Types of Courts in Nigeria & Functions

The Nigerian judicial system is one of the federal government’s three arms or branches. This branch of government applies the country’s laws to individual circumstances and resolves all issues that come before it via the courts. Nigeria has a number of different sorts of courts, totaling eight.

These courts are arranged in hierarchical order, meaning they are ranked by decreasing order. All of these courts have different tasks or roles that are clearly defined in the Federal Republic of Nigeria’s constitution. The hierarchy of Nigerian courts is described in this article, along with their varied jurisdictions and purposes.


The many sorts of courts in the country are listed here, along with their responsibilities.


Nigeria’s Supreme Court is the country’s highest court. When Nigeria became a sovereign nation in 1963, it became operational. The Supreme Court, as amended by the 1999 Constitution, has both original and appellate jurisdiction. The Supreme Court of Nigeria is Nigeria’s only court with the competence and jurisdiction to consider Court of Appeal appeals.

All subordinate federal courts and the highest state courts in the country are subject to the top court’s appeal jurisdiction. Furthermore, the Supreme Court of Nigeria’s decisions are binding on other Nigerian courts, with the exception of the Federal High Court.

Nigeria’s Supreme Court is currently headquartered in Abuja, the Federal Capital Territory.

The country’s top court is made up of the Chief Justice of Nigeria and 21 other Supreme Court justices. They are selected by the President on the National Judicial Council’s proposal and must be confirmed by the Senate. They must retire when they reach the mandatory retirement age of 70.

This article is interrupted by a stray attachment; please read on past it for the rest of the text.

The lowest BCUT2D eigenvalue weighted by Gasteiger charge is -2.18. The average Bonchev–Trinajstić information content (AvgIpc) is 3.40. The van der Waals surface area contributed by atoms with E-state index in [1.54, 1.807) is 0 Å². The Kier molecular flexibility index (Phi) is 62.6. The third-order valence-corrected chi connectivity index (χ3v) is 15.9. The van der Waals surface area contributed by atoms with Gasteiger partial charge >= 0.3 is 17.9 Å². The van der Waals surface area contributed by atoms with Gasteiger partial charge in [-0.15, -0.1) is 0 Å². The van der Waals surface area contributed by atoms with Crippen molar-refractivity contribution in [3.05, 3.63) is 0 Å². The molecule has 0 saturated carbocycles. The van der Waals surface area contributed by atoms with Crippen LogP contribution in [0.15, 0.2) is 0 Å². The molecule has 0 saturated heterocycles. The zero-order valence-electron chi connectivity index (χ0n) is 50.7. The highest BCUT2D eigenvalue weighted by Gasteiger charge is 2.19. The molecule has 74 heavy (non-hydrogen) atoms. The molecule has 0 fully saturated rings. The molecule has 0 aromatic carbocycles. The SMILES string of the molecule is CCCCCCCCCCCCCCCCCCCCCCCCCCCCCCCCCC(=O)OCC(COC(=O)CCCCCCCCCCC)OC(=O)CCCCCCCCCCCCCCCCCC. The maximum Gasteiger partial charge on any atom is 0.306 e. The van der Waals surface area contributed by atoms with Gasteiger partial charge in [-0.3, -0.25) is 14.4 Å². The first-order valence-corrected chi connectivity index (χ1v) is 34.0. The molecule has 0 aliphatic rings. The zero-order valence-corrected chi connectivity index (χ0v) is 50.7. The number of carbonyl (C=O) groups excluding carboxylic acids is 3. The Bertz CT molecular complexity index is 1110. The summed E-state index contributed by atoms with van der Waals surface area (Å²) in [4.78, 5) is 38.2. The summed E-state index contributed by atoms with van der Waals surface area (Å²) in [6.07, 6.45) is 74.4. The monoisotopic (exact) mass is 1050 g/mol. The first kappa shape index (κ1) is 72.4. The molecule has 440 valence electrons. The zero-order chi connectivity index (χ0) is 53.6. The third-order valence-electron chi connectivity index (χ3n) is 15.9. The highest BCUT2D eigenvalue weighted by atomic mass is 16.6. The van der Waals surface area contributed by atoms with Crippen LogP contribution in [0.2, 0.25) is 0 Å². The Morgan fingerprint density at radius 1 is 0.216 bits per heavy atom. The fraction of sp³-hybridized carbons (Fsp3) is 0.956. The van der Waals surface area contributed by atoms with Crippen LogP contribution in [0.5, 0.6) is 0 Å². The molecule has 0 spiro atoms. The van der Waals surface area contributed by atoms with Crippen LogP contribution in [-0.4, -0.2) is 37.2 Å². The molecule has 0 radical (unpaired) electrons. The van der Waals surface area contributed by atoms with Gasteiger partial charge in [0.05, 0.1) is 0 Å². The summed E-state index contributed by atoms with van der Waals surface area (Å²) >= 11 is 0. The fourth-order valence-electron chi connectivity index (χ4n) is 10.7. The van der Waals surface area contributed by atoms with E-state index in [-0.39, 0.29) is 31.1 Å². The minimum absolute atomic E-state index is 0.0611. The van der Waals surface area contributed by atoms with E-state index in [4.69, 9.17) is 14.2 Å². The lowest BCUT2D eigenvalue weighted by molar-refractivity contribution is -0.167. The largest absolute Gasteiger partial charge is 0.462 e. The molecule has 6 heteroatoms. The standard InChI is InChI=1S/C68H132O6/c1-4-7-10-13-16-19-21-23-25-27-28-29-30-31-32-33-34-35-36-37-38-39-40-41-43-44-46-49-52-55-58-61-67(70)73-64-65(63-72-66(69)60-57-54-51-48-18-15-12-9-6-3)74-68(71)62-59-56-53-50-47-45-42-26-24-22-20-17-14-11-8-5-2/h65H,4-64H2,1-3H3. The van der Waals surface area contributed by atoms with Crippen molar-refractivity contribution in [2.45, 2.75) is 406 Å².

The Court of Appeal follows the Supreme Court of Nigeria in the Nigerian judicial hierarchy. Nigeria now has seventy-two (72) courts of appeal located across the country’s six geographic zones.

The appeal court’s jurisdiction includes hearing and deciding any election-related question. Other areas of jurisdiction include the president’s and vice-periods president’s of office, and further governors and deputy governors in the country.

The country’s appeals court is chaired by a president, and rather than trying issues, it evaluates how matters were tried by trial courts to ensure that the case was correctly tried. Its operations center are in Abuja’s Three Arms Zone.


The Federal High Court is the Nigerian judiciary’s third appellate court, behind the Court of Appeal and the Supreme Court.

The court is headed over by a Chief Judge, with a number of Judges working under the National Assembly’s directions. It can be found in over fifteen (15) states across the United States.

At minimum one Judge of Court is required for the Federal High Court to operate normally. It has constitutional authority over civil issues and matters pertaining to the Federal Government of Nigeria’s revenue, including taxation, customs, excise charges, banking, admiralty, and citizenship, to name just some.


State high courts are similar to federal high courts. They were constituted under the amended Section 255 of the 1999 Constitution. The statute allows for the establishment of a High Court in every one of the federation’s states as well as the Federal Capital Territory.